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EHS MANAGEMENT BLOG

5 Things You Can Do Now to Prepare for the ISO 45001 Transition Deadline

The deadline for companies to transition to the new ISO 45001 standard has been extended to 11 September 2021 due to COVID-19. That means companies that are currently certified to OHSAS 18001 will have an additional six months to migrate their systems over to the new standard.

While the September deadline might seem like it’s a long way off, it’s actually closer than you think — and a lot can happen in the interim. Therefore, it’s important for companies to take advantage of this extra time to start preparing. Not only will this give you a leg up when the deadline rolls around, but it’s a great way to improve your company’s safety performance today.

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Here are five things you can do now to prepare for the upcoming ISO 45001 transition:

1. Choose an EHS software system

You will need to keep detailed safety records for ISO 45001, so it’s important to make sure you have a good system in place for managing all this information. Plus, if you plan to pursue certification, you will need to have all this documentation available to demonstrate conformance.

When looking for an EHS software system, make sure it can handle all the tasks you might need such as audits and inspections, near miss reporting, incident management, and training tracking.

2. Take stock of your safety data

As the saying goes, you can’t manage what you can’t measure. If you want to be compliant with ISO 45001, you will need to systematically measure and monitor your safety performance. This includes collecting a variety of data about your safety program — something most companies are doing already.

Now is a good time to take stock of the data you currently have. This is going to be important as you think about future key performance indicators (KPIs) and opportunities for improvement.

If you’re using EHS software, this will be easy because all your data is stored in one central location. Otherwise, here are some common sources of safety data:

  • Hazard and risk assessments
  • Injury reports
  • Inspection forms
  • Training records
  • Maintenance paperwork
  • Employee surveys

It’s also a good time to familiarize yourself with the types of information you’re collecting. If you’re looking at inspection forms, what fields are included? For employee surveys, what questions were asked? These are helpful things to know.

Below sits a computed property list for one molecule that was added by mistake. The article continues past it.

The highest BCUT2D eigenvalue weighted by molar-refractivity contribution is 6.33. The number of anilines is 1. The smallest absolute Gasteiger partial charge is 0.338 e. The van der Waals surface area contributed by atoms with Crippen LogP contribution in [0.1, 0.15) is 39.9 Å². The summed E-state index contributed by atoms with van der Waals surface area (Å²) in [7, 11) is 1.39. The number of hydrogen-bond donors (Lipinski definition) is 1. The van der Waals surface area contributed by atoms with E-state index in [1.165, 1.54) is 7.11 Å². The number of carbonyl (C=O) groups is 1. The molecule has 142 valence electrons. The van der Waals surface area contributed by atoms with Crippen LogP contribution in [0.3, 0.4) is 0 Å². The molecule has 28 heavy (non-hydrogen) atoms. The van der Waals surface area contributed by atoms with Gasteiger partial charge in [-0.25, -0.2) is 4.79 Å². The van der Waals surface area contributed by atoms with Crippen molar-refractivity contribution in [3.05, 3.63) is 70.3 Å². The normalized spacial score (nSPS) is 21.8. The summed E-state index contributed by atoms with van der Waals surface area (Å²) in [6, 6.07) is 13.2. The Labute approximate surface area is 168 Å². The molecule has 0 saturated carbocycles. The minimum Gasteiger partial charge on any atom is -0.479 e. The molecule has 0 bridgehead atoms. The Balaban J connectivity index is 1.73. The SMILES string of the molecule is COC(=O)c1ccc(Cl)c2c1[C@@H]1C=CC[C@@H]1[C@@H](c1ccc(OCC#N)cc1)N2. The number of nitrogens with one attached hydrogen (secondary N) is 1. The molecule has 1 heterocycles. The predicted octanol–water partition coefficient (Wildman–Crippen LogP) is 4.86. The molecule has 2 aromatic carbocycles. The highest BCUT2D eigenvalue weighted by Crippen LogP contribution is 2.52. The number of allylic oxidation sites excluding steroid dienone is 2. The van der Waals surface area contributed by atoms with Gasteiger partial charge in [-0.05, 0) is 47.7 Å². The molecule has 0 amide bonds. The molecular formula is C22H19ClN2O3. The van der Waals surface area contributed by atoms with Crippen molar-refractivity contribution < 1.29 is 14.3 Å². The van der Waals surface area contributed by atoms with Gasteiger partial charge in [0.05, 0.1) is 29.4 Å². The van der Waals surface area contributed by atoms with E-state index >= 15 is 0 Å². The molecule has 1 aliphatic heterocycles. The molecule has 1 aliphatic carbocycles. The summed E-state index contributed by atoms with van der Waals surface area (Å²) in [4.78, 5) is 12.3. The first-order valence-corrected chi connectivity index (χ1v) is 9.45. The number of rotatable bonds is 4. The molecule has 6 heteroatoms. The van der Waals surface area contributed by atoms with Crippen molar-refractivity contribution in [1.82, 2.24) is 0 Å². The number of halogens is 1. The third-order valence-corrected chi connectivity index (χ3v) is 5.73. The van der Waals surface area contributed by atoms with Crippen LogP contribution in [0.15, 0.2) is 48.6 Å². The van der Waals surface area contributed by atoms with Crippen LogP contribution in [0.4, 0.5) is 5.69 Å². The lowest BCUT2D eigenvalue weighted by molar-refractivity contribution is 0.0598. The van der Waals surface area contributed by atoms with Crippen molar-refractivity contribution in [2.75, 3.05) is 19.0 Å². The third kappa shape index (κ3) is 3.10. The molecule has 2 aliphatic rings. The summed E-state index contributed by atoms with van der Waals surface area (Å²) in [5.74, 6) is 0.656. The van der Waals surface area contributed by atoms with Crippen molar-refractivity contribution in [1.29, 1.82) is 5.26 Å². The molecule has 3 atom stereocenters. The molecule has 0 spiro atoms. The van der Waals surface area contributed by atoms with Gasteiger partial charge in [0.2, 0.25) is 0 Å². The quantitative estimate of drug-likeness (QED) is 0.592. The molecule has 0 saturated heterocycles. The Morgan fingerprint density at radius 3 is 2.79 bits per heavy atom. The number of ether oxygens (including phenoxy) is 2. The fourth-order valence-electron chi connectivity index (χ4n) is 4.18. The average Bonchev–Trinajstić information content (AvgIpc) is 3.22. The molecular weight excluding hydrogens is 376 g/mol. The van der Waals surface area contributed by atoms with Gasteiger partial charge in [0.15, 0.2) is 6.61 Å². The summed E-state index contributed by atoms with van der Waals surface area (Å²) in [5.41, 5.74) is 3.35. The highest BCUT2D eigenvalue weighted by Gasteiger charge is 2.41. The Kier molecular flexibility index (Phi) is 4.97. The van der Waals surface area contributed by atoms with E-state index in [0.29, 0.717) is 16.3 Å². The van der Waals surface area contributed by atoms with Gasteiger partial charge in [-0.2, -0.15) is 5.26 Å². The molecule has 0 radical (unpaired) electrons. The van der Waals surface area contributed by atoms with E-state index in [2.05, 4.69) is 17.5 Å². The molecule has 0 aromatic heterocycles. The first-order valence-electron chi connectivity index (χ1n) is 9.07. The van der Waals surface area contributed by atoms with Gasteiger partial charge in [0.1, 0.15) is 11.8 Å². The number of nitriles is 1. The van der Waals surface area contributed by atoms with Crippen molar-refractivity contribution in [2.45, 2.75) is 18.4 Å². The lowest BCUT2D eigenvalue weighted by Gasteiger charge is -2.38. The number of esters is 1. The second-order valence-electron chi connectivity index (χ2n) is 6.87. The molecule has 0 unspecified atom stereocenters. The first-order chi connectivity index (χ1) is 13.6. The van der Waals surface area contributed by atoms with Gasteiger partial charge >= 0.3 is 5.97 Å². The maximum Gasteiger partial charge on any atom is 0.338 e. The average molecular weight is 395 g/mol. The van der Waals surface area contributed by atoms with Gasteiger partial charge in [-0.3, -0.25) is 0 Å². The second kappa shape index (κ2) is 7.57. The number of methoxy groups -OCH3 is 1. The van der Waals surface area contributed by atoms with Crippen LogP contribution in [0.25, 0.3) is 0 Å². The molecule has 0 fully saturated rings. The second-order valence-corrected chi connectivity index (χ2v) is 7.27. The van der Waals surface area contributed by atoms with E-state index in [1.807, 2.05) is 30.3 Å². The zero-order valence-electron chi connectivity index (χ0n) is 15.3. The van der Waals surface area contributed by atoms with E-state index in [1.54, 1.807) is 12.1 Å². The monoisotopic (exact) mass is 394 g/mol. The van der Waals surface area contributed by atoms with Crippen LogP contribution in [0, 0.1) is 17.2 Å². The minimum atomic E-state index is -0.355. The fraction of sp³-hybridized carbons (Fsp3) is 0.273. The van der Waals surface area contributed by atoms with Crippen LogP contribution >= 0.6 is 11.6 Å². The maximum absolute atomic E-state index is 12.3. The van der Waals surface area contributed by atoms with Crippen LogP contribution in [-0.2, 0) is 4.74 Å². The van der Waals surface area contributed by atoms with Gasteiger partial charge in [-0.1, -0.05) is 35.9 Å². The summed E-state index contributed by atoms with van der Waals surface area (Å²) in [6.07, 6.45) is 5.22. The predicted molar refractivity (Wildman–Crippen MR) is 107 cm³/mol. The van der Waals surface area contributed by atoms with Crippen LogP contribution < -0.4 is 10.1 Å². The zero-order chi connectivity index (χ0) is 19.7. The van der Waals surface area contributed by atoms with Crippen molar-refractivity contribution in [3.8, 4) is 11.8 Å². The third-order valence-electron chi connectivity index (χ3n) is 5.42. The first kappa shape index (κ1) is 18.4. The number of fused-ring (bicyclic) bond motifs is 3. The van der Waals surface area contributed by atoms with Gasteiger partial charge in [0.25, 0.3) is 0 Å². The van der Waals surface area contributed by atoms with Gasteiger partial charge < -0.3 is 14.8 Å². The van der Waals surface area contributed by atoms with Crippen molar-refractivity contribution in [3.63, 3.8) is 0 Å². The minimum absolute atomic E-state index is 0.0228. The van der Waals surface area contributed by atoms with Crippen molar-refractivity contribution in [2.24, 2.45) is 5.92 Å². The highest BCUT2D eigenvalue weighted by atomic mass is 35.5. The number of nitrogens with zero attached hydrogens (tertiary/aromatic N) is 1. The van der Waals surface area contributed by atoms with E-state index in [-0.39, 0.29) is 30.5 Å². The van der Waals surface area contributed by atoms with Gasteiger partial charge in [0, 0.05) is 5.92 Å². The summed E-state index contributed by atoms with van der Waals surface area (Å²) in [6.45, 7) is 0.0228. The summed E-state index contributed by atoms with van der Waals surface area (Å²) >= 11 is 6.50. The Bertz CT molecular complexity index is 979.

3. Update your OH&S policy

ISO 45001 requires companies to develop a written OH&S policy. This document includes a commitment to provide safe and healthy working conditions for the prevention of work-related injury, to eliminate hazards, and to the consultation and participation of workers, among other things.

If you already have a written health and safety policy in place, it may simply be a case of updating this document to meet the new requirements. Just remember that your policy must be tailored to your organization, so if you’re currently using a generic template, you’ll need to rewrite it to fit your organization specifically. This can take some time, so it’s best to start early.

4. Train your employees

Employee involvement is an important aspect of ISO 45001. Therefore, it is critical that you provide adequate training so that everyone can participate effectively. Now is the time to start thinking about what types of training will be required and how you will deliver them. Planning and budgeting for training in 2020 will ensure that you have the resources necessary to implement ISO 45001 effectively across your organization in the next year.

5. Ensure your company has appropriate safety processes and procedures

Like the rest of the ISO family of standards, ISO 45001 is a process-based standard.

Under ISO 45001, companies are required to develop consistent processes to identify hazards, mitigate risks, investigate and respond to incidents, and prepare for and respond to emergencies — to name a few.

Although you may be doing these things already, a clear and well-documented process is necessary to ensure ISO 45001 conformance. Get a head start by defining which processes you’ll need to have in place and taking note of your current procedures so you can compare them to the requirements set out in the standard.

Next steps

Even though the deadline for ISO 45001 has been extended, it’s never too early to start preparing. Next, learn about the difference between OHSAS 18001 and ISO 45001.

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